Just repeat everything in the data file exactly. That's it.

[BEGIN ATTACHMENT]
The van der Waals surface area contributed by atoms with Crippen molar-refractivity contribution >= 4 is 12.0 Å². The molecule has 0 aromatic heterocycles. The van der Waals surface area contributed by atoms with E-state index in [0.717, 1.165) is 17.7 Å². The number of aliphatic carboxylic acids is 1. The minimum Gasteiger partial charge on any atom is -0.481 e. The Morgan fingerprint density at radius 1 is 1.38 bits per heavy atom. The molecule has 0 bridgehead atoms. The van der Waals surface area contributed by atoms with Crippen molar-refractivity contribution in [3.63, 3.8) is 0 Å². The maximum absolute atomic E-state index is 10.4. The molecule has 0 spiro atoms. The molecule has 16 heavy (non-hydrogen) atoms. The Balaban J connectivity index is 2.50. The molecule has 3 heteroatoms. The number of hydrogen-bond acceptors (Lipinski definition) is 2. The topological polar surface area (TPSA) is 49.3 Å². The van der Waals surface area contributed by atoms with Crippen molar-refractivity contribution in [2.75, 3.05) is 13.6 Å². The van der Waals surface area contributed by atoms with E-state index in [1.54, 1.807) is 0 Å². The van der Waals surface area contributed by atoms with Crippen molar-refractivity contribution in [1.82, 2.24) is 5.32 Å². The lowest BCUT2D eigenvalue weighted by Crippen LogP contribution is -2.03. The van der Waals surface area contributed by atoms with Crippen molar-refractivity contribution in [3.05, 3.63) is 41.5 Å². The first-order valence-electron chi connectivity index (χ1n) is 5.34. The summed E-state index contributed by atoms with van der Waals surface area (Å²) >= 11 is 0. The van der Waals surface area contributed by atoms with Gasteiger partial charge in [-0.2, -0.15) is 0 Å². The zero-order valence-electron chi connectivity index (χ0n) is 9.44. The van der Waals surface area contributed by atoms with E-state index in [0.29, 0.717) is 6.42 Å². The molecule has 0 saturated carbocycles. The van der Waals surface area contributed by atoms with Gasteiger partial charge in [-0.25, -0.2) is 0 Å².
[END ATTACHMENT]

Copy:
The van der Waals surface area contributed by atoms with Crippen molar-refractivity contribution >= 4 is 12.0 Å². The molecule has 0 aromatic heterocycles. The van der Waals surface area contributed by atoms with E-state index in [0.717, 1.165) is 17.7 Å². The number of aliphatic carboxylic acids is 1. The minimum Gasteiger partial charge on any atom is -0.481 e. The Morgan fingerprint density at radius 1 is 1.38 bits per heavy atom. The molecule has 0 bridgehead atoms. The van der Waals surface area contributed by atoms with Crippen molar-refractivity contribution in [3.63, 3.8) is 0 Å². The maximum absolute atomic E-state index is 10.4. The molecule has 0 spiro atoms. The molecule has 16 heavy (non-hydrogen) atoms. The Balaban J connectivity index is 2.50. The molecule has 3 heteroatoms. The number of hydrogen-bond acceptors (Lipinski definition) is 2. The topological polar surface area (TPSA) is 49.3 Å². The van der Waals surface area contributed by atoms with Crippen molar-refractivity contribution in [2.75, 3.05) is 13.6 Å². The van der Waals surface area contributed by atoms with E-state index in [1.54, 1.807) is 0 Å². The van der Waals surface area contributed by atoms with Crippen molar-refractivity contribution in [1.82, 2.24) is 5.32 Å². The lowest BCUT2D eigenvalue weighted by Crippen LogP contribution is -2.03. The van der Waals surface area contributed by atoms with Crippen molar-refractivity contribution in [3.05, 3.63) is 41.5 Å². The first-order valence-electron chi connectivity index (χ1n) is 5.34. The summed E-state index contributed by atoms with van der Waals surface area (Å²) >= 11 is 0. The van der Waals surface area contributed by atoms with Gasteiger partial charge in [-0.2, -0.15) is 0 Å². The zero-order valence-electron chi connectivity index (χ0n) is 9.44. The van der Waals surface area contributed by atoms with E-state index in [0.29, 0.717) is 6.42 Å². The molecule has 0 saturated carbocycles. The van der Waals surface area contributed by atoms with Gasteiger partial charge in [-0.25, -0.2) is 0 Å².